River Ridge students pulled from mobile classrooms after parent report of formaldehyde

Students at River Ridge Academy have been booted from their mobile classrooms until at least Wednesday due to a parent’s report of formaldehyde in the building, Beaufort County School District officials confirmed Monday.

District chief of operations Robert Oetting said students with classes in the mobile unit, which contains eight classrooms, a bathroom and a hallway, have been moved to the school’s main building until air quality firm Terracon Consultants, Inc. can check behind an unknown parent’s over-the-counter test that detected formaldehyde.

“It literally STINKS in those trailers,” Carolin Nadine Stelzer wrote Sunday on STAND for Students, a public Facebook page for school activists in Beaufort County. “My kid is in 4th grade and located in the trailers and honestly I was appalled the first day I went in and it was horrible last week at open house too. I for one am EXTREMELY thankful to the parent who tested.”

The eight classes are meeting in the library and in elective classrooms. Music and art teachers will be moving through the school with carts for instructional time until the unit is cleared for use, district spokesman Jim Foster said.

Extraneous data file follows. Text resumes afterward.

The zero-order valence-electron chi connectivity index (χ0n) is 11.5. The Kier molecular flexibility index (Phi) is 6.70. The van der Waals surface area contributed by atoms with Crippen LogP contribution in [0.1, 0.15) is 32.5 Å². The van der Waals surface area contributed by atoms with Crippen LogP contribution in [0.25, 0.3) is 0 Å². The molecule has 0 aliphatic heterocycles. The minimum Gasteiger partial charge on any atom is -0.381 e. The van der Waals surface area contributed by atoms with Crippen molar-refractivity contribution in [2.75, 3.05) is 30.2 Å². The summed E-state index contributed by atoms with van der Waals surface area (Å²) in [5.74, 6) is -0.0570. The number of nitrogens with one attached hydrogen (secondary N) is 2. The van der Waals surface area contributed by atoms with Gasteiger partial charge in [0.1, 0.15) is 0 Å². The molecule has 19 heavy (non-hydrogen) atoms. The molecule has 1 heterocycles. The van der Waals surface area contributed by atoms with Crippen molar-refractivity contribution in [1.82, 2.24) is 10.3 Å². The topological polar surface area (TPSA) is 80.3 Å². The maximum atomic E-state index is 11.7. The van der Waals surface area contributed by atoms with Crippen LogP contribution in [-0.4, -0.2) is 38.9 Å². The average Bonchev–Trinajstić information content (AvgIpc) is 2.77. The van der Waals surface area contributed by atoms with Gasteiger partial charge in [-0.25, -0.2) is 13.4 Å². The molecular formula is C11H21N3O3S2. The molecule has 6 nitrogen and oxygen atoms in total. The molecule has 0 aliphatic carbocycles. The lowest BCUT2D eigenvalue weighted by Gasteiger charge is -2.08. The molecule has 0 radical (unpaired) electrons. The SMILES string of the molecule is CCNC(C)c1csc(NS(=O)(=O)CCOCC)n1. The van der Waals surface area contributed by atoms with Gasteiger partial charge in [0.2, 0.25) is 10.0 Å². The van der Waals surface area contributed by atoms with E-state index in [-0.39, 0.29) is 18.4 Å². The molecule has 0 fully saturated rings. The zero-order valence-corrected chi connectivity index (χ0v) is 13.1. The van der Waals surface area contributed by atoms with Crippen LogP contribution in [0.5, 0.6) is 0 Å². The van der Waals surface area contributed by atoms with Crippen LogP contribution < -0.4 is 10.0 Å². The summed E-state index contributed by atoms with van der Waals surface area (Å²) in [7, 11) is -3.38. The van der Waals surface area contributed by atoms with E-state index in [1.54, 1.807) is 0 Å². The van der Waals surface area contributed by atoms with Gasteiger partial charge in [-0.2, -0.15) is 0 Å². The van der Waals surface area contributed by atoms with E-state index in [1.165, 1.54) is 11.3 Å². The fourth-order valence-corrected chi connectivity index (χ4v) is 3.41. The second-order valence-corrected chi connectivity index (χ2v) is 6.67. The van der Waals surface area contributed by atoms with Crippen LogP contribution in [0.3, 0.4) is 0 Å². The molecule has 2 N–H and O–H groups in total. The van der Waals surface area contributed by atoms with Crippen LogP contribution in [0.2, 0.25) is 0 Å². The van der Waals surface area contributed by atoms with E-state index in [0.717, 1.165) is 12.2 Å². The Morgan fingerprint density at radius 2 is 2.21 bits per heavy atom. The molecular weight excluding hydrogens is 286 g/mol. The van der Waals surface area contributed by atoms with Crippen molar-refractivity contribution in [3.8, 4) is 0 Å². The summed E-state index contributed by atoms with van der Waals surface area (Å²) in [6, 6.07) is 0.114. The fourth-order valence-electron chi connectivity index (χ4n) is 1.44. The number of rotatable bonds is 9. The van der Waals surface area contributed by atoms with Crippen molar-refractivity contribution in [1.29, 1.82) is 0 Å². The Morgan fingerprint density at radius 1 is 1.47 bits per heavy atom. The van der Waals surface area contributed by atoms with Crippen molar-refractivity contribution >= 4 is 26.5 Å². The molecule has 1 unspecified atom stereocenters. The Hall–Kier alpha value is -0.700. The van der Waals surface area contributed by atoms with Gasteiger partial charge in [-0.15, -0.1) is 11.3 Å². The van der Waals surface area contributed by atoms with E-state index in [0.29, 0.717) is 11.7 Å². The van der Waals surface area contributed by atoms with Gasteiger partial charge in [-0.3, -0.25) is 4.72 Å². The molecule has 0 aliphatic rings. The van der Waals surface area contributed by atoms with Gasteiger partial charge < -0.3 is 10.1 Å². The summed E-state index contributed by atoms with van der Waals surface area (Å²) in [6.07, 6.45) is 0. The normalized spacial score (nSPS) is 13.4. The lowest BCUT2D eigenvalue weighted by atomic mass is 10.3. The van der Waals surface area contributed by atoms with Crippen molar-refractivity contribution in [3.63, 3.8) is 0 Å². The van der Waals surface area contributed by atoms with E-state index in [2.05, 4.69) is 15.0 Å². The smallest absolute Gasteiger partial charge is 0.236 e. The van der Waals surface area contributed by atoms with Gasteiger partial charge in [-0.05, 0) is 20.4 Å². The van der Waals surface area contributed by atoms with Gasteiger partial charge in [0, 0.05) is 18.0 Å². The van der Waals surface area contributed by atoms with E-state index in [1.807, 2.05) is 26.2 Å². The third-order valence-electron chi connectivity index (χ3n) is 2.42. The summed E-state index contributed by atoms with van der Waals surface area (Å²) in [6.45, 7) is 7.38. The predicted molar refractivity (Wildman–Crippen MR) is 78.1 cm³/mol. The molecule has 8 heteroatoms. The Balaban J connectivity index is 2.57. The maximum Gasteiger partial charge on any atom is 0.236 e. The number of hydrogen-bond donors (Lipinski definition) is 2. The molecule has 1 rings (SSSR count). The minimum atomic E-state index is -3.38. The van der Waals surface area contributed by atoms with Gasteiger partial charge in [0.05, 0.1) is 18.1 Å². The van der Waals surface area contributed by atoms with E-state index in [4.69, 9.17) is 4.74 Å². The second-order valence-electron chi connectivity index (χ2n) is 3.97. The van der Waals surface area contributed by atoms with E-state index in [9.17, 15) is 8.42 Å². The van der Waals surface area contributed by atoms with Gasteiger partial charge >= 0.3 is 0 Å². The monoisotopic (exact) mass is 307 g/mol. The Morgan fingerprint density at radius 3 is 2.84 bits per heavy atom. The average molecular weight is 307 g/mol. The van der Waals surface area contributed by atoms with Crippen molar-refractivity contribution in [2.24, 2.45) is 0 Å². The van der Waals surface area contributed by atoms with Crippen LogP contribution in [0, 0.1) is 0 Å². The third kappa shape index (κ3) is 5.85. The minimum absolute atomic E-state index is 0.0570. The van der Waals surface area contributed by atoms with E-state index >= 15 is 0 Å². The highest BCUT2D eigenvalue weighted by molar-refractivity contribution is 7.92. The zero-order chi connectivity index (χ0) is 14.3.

Oetting said he expects the results of the professional test by Wednesday.

While Oetting said reports of formaldehyde are new, there were complaints of a “musty smell” in the unit last August that stemmed from standing water beneath the temporary structure, as well as a leaky roof vent. Both issues have been fixed and are unrelated to the possible formaldehyde, he said.

The mobile unit was installed at River Ridge one year ago to address overcrowding and house the school’s six fourth-grade classes and two lower-level Montessori classes, according to previous reporting by The Island Packet and The Beaufort Gazette.

In 2018-19, the school had 1,236 students, 5 percent over its 1,173-student capacity. The K-8 school was slated for expansion in the district’s 2016 and 2018 school bond referendums, both of which failed.

In the meantime, some parents have taken the report as a reason to promote November’s $345 million school bond referendum, which addresses overcrowding in Bluffton schools, among other construction and security projects.

Without expansion, the district projects that River Ridge’s population could swell to more than 1,500 students in the next five years, putting it at 132 percent capacity.

Rob Lanzone wrote on STAND for Students’ page that “if there was ever a reason to vote yes on the referendum,” this was it.

“Stop throwing good money after bad and build schools,” Lanzone said. “Not a shanty town to meet our growing community’s student needs.”

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Rachel Jones covers education for the Island Packet and the Beaufort Gazette. She attended the University of North Carolina at Chapel Hill, and has worked for the Daily Tar Heel and Charlotte Observer. Rachel grew up in Ayden, NC, surrounded by teachers.